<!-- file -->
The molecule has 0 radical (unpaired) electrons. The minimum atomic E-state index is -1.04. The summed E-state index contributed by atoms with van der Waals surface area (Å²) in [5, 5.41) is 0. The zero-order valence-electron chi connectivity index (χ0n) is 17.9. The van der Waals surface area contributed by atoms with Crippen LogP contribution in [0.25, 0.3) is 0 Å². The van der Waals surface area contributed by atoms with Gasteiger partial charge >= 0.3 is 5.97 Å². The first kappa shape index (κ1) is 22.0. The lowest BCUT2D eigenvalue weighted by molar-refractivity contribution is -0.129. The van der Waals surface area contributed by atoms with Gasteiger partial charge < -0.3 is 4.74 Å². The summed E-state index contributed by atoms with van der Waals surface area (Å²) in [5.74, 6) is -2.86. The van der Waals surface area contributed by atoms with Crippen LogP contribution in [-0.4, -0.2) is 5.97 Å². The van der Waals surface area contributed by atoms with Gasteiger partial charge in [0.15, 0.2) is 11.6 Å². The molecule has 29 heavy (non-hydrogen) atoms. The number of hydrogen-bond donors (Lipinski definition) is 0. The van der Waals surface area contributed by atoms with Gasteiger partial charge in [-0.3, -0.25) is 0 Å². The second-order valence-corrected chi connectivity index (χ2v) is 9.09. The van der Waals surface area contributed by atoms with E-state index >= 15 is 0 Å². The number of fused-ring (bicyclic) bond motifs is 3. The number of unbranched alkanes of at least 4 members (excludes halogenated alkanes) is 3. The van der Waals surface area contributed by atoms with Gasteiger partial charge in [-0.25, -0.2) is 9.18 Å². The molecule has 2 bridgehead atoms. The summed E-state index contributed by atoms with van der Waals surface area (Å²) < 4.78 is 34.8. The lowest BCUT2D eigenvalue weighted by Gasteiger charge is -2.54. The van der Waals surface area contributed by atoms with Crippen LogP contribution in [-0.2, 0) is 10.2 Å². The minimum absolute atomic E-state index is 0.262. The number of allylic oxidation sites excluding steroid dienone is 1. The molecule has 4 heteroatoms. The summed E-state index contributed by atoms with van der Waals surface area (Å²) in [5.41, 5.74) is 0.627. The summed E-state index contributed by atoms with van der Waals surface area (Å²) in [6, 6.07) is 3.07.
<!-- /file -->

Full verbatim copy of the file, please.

The molecule has 0 radical (unpaired) electrons. The minimum atomic E-state index is -1.04. The summed E-state index contributed by atoms with van der Waals surface area (Å²) in [5, 5.41) is 0. The zero-order valence-electron chi connectivity index (χ0n) is 17.9. The van der Waals surface area contributed by atoms with Crippen LogP contribution in [0.25, 0.3) is 0 Å². The van der Waals surface area contributed by atoms with Gasteiger partial charge >= 0.3 is 5.97 Å². The first kappa shape index (κ1) is 22.0. The lowest BCUT2D eigenvalue weighted by molar-refractivity contribution is -0.129. The van der Waals surface area contributed by atoms with Gasteiger partial charge < -0.3 is 4.74 Å². The summed E-state index contributed by atoms with van der Waals surface area (Å²) in [5.74, 6) is -2.86. The van der Waals surface area contributed by atoms with Crippen LogP contribution in [-0.4, -0.2) is 5.97 Å². The van der Waals surface area contributed by atoms with Gasteiger partial charge in [0.15, 0.2) is 11.6 Å². The molecule has 29 heavy (non-hydrogen) atoms. The number of hydrogen-bond donors (Lipinski definition) is 0. The van der Waals surface area contributed by atoms with Gasteiger partial charge in [-0.3, -0.25) is 0 Å². The second-order valence-corrected chi connectivity index (χ2v) is 9.09. The van der Waals surface area contributed by atoms with E-state index >= 15 is 0 Å². The number of fused-ring (bicyclic) bond motifs is 3. The number of unbranched alkanes of at least 4 members (excludes halogenated alkanes) is 3. The van der Waals surface area contributed by atoms with Gasteiger partial charge in [-0.25, -0.2) is 9.18 Å². The molecule has 2 bridgehead atoms. The summed E-state index contributed by atoms with van der Waals surface area (Å²) < 4.78 is 34.8. The lowest BCUT2D eigenvalue weighted by Gasteiger charge is -2.54. The van der Waals surface area contributed by atoms with Crippen LogP contribution in [-0.2, 0) is 10.2 Å². The minimum absolute atomic E-state index is 0.262. The number of allylic oxidation sites excluding steroid dienone is 1. The molecule has 4 heteroatoms. The summed E-state index contributed by atoms with van der Waals surface area (Å²) in [5.41, 5.74) is 0.627. The summed E-state index contributed by atoms with van der Waals surface area (Å²) in [6, 6.07) is 3.07.